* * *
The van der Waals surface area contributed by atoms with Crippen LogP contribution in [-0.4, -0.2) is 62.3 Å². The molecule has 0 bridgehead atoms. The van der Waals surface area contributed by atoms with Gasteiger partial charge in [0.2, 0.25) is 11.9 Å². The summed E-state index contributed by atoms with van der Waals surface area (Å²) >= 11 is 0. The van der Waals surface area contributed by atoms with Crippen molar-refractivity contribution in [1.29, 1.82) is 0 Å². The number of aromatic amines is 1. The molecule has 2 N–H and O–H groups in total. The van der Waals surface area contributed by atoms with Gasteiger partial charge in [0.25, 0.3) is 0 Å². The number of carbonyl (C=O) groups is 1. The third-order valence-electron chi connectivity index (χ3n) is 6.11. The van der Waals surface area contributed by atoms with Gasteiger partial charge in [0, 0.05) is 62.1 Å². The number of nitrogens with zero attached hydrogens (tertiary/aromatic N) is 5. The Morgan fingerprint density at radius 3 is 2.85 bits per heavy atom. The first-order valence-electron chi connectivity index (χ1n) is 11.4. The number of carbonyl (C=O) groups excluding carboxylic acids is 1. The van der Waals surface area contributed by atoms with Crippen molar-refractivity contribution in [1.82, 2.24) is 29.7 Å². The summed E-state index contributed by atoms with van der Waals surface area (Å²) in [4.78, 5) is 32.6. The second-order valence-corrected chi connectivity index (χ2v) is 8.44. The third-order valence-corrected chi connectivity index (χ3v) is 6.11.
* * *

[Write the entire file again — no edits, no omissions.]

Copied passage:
The van der Waals surface area contributed by atoms with Crippen LogP contribution in [-0.4, -0.2) is 62.3 Å². The molecule has 0 bridgehead atoms. The van der Waals surface area contributed by atoms with Gasteiger partial charge in [0.2, 0.25) is 11.9 Å². The summed E-state index contributed by atoms with van der Waals surface area (Å²) >= 11 is 0. The van der Waals surface area contributed by atoms with Crippen molar-refractivity contribution in [1.29, 1.82) is 0 Å². The number of aromatic amines is 1. The molecule has 2 N–H and O–H groups in total. The van der Waals surface area contributed by atoms with Gasteiger partial charge in [0.25, 0.3) is 0 Å². The number of carbonyl (C=O) groups is 1. The third-order valence-electron chi connectivity index (χ3n) is 6.11. The van der Waals surface area contributed by atoms with Gasteiger partial charge in [0, 0.05) is 62.1 Å². The number of nitrogens with zero attached hydrogens (tertiary/aromatic N) is 5. The Morgan fingerprint density at radius 3 is 2.85 bits per heavy atom. The first-order valence-electron chi connectivity index (χ1n) is 11.4. The number of carbonyl (C=O) groups excluding carboxylic acids is 1. The van der Waals surface area contributed by atoms with Crippen molar-refractivity contribution in [1.82, 2.24) is 29.7 Å². The summed E-state index contributed by atoms with van der Waals surface area (Å²) in [4.78, 5) is 32.6. The second-order valence-corrected chi connectivity index (χ2v) is 8.44. The third-order valence-corrected chi connectivity index (χ3v) is 6.11.